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"Semi-Pro" Players in the Game of Life
by Shen Shi'an, The Buddhist Channel, March 19, 2008
Dharma-Inspired Movie Review: www.semipromovie.com
Singapore -- Jackie Moon (played by the hilarious Will Ferrell) is the owner and head coach of a basketball team. At the same time, he is its promoter and "star-player", though he promotes himself more than anything else! Handling it like glitzy show business, he resorts to desperate promotional gimmicks, such as wrestling a bear, to gain popularity for his team!
The main problem with Jackie is that he takes centrestage most of the time. While he might be skilled at showiness, his team is only "semi-pro, semi-talented and semi-spectacular" - in terms of the game!
Advocating the motto that "Everybody love everybody", Jackie ironically loved the limelight on him so much that he almost loses the team through lack of teamwork - as he insists to be the one shooting most hoops.
Facing the possible disbanding of the team due to dwindling popularity, he lets Ed Monix (played by Woody Harrelson) lead the coaching.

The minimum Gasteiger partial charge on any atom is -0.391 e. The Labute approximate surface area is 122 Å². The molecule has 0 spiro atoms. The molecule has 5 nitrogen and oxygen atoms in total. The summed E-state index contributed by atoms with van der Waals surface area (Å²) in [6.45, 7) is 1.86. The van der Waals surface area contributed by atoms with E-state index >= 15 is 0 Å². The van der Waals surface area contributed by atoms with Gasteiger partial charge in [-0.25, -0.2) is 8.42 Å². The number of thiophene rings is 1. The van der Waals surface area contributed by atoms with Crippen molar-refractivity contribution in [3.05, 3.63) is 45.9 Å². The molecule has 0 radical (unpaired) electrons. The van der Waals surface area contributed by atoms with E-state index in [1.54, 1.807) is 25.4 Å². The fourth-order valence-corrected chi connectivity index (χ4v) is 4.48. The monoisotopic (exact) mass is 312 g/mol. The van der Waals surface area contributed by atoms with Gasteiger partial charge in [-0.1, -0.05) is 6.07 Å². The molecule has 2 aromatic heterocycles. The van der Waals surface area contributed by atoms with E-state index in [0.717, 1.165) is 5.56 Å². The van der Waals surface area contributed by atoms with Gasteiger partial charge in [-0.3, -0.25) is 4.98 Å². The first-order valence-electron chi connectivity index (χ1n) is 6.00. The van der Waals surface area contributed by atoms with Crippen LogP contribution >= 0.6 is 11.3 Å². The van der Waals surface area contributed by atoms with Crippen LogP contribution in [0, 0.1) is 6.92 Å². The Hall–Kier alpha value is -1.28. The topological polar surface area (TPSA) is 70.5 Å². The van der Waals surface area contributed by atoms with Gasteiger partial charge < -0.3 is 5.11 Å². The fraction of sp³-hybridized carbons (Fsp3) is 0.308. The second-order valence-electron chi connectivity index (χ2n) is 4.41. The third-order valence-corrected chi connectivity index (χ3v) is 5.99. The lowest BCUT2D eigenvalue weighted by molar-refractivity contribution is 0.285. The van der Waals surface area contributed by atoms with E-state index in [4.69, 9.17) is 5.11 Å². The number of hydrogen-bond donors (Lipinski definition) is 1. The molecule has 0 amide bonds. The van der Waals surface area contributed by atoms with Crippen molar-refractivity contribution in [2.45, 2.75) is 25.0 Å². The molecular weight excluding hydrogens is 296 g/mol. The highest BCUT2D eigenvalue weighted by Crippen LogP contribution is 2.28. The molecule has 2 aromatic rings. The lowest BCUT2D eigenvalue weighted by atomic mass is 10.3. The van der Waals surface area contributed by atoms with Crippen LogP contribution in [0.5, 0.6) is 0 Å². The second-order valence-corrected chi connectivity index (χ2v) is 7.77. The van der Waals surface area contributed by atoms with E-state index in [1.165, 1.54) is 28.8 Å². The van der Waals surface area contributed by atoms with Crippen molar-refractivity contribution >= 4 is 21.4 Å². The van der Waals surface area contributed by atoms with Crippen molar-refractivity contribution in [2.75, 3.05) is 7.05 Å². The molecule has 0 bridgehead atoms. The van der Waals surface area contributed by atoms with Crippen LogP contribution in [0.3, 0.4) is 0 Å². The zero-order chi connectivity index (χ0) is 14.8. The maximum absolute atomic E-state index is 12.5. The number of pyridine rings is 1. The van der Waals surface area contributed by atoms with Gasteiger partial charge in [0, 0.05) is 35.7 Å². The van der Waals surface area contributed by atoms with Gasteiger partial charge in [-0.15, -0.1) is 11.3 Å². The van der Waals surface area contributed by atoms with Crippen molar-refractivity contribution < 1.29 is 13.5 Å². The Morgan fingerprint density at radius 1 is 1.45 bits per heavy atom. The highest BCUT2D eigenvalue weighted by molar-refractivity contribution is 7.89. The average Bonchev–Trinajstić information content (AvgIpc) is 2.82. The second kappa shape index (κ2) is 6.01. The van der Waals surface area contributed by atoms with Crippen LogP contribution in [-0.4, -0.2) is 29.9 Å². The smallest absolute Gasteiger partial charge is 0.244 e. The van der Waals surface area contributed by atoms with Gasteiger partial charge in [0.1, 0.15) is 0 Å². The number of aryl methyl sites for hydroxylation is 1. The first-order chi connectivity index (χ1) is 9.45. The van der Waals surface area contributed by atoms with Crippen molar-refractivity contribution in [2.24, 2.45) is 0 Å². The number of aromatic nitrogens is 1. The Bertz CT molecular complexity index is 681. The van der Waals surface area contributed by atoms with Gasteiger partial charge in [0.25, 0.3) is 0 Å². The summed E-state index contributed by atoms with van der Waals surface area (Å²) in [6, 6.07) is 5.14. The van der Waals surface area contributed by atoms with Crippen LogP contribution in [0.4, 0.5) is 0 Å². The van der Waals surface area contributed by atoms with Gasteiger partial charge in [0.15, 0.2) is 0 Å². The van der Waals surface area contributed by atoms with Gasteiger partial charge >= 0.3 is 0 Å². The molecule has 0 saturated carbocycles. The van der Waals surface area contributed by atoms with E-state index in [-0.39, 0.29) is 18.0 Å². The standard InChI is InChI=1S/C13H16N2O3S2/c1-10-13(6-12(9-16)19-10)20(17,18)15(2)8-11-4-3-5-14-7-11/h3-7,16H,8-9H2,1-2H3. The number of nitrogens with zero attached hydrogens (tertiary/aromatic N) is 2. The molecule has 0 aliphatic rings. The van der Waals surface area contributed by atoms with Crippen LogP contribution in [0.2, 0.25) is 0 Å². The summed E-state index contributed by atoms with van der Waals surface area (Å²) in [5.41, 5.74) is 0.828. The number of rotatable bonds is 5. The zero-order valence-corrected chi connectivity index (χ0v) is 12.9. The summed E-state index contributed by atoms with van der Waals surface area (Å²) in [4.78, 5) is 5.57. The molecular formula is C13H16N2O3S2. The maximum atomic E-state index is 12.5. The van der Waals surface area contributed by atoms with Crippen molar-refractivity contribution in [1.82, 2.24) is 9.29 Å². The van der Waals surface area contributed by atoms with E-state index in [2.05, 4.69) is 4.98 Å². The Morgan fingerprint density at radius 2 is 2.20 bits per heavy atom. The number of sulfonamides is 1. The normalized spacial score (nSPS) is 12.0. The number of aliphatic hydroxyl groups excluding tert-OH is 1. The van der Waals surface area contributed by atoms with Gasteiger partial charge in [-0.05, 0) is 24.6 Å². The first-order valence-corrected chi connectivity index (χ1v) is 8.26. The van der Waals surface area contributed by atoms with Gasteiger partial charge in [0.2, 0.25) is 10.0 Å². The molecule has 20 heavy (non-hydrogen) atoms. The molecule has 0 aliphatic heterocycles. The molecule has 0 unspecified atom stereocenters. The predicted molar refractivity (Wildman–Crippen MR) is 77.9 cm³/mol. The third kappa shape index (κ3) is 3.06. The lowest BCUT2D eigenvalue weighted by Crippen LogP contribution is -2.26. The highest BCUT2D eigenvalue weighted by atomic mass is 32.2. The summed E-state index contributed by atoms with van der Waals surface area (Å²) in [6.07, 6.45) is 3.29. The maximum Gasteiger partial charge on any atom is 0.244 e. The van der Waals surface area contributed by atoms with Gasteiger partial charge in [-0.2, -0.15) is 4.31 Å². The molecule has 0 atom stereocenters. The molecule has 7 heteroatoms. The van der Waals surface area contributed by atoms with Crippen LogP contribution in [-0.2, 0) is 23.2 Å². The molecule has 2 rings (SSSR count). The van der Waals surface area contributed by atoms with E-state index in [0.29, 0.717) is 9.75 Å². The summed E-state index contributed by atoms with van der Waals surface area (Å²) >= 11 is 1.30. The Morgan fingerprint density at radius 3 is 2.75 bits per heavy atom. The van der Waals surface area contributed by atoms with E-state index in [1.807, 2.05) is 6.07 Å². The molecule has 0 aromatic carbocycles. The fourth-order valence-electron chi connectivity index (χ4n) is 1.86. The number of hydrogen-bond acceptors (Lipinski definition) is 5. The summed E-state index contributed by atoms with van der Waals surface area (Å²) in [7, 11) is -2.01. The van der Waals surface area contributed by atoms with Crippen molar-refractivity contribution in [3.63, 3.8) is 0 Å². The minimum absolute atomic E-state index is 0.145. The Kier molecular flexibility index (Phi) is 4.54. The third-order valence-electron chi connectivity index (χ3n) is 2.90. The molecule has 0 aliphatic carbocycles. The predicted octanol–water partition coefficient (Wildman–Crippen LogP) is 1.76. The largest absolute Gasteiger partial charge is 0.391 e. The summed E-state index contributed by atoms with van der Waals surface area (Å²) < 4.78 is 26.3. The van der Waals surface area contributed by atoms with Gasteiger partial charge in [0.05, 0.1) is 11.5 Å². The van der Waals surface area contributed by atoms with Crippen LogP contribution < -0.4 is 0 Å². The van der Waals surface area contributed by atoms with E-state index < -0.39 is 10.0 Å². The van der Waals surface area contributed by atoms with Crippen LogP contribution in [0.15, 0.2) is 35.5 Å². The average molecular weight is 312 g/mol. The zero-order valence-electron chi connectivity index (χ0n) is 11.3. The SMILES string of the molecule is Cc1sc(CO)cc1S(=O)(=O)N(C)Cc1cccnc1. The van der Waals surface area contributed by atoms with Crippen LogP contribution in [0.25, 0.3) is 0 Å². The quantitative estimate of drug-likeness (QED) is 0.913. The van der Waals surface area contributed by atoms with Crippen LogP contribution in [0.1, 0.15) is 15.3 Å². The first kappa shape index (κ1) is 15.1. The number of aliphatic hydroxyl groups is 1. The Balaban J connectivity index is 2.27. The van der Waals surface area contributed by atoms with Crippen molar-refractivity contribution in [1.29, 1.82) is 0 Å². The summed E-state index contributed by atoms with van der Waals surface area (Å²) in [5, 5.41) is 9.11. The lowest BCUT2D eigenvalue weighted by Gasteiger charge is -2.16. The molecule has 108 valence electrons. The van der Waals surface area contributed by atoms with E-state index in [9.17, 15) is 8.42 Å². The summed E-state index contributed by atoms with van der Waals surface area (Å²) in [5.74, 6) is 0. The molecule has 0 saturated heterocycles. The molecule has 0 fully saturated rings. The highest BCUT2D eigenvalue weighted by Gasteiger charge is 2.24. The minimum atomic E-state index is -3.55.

The negative results of Jackie's overwhelming selfishness "forced" him to be more and more selfless. Uncomfortable as it might be, puting his ego aside to let the "next better player" show the ropes of genuine basketballing was the right move.
Learning to let go of personal scoring, there is more synergistic scoring by the team on the whole instead. This is exemplified in a strategic tactic called the "alley oop", where there is letting go of one's fixation to score by oneself, by allowing a teammate to do it instead.
When one is fully mindful of the larger picture of the game, one dissolves the obstacle of self-centredness and becomes one with the game. Great victories always involve little emphasis on one's "greatness"! As the Buddha taught, greater than one who conquers others is one who wins one"self" - by realising non-self!
According to Wikipedia, "An alley oop in basketball is an offensive play in which one player throws the ball up near the basket to a teammate (or, much more rarely, to himself) who jumps, catches the ball in mid air and immediately scores a basket, usually with a slam dunk. It is an impressive way to score and often electrifies the spectators. The alley oop combines elements of teamwork, pinpoint passing, timing, and dunking." If we are not winning the game of life, maybe we ought to alley oop more with those around us!